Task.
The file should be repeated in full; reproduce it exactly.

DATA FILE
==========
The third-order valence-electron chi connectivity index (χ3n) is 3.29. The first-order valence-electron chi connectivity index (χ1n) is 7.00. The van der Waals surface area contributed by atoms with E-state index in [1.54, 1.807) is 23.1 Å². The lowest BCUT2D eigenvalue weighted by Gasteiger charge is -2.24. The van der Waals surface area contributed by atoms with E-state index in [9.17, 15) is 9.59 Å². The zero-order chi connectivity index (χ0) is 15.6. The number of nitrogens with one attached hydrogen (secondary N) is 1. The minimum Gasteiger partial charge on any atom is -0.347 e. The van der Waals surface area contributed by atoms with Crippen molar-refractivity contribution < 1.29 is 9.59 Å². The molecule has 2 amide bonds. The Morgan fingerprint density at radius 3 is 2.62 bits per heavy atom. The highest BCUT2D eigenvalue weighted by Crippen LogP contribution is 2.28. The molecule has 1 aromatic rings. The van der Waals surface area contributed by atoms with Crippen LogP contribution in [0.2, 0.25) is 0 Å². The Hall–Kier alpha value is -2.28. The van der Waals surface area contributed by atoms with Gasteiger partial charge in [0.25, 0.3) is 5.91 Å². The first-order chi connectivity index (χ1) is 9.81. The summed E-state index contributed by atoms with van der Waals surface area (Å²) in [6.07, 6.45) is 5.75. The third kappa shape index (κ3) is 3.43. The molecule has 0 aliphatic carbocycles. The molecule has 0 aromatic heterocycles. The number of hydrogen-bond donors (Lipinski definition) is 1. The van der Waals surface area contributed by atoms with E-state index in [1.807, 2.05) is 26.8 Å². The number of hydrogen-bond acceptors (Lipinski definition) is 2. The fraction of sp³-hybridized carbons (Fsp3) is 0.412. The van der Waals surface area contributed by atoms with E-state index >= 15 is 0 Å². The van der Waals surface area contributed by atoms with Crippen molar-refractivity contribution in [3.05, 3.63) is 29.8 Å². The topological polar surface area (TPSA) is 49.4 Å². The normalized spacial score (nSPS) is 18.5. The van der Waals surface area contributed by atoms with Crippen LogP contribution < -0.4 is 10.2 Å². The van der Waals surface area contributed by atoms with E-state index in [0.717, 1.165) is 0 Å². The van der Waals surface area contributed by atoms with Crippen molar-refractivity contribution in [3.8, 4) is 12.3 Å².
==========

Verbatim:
The third-order valence-electron chi connectivity index (χ3n) is 3.29. The first-order valence-electron chi connectivity index (χ1n) is 7.00. The van der Waals surface area contributed by atoms with E-state index in [1.54, 1.807) is 23.1 Å². The lowest BCUT2D eigenvalue weighted by Gasteiger charge is -2.24. The van der Waals surface area contributed by atoms with E-state index in [9.17, 15) is 9.59 Å². The zero-order chi connectivity index (χ0) is 15.6. The number of nitrogens with one attached hydrogen (secondary N) is 1. The minimum Gasteiger partial charge on any atom is -0.347 e. The van der Waals surface area contributed by atoms with Crippen molar-refractivity contribution < 1.29 is 9.59 Å². The molecule has 2 amide bonds. The Morgan fingerprint density at radius 3 is 2.62 bits per heavy atom. The highest BCUT2D eigenvalue weighted by Crippen LogP contribution is 2.28. The molecule has 1 aromatic rings. The van der Waals surface area contributed by atoms with Crippen LogP contribution in [0.2, 0.25) is 0 Å². The Hall–Kier alpha value is -2.28. The van der Waals surface area contributed by atoms with Gasteiger partial charge in [0.25, 0.3) is 5.91 Å². The first-order chi connectivity index (χ1) is 9.81. The summed E-state index contributed by atoms with van der Waals surface area (Å²) in [6.07, 6.45) is 5.75. The third kappa shape index (κ3) is 3.43. The molecule has 0 aliphatic carbocycles. The molecule has 0 aromatic heterocycles. The number of hydrogen-bond donors (Lipinski definition) is 1. The van der Waals surface area contributed by atoms with E-state index in [1.807, 2.05) is 26.8 Å². The number of hydrogen-bond acceptors (Lipinski definition) is 2. The fraction of sp³-hybridized carbons (Fsp3) is 0.412. The van der Waals surface area contributed by atoms with E-state index >= 15 is 0 Å². The van der Waals surface area contributed by atoms with Crippen molar-refractivity contribution in [3.05, 3.63) is 29.8 Å². The topological polar surface area (TPSA) is 49.4 Å². The normalized spacial score (nSPS) is 18.5. The van der Waals surface area contributed by atoms with Crippen LogP contribution < -0.4 is 10.2 Å². The van der Waals surface area contributed by atoms with E-state index in [0.717, 1.165) is 0 Å². The van der Waals surface area contributed by atoms with Crippen molar-refractivity contribution in [3.8, 4) is 12.3 Å².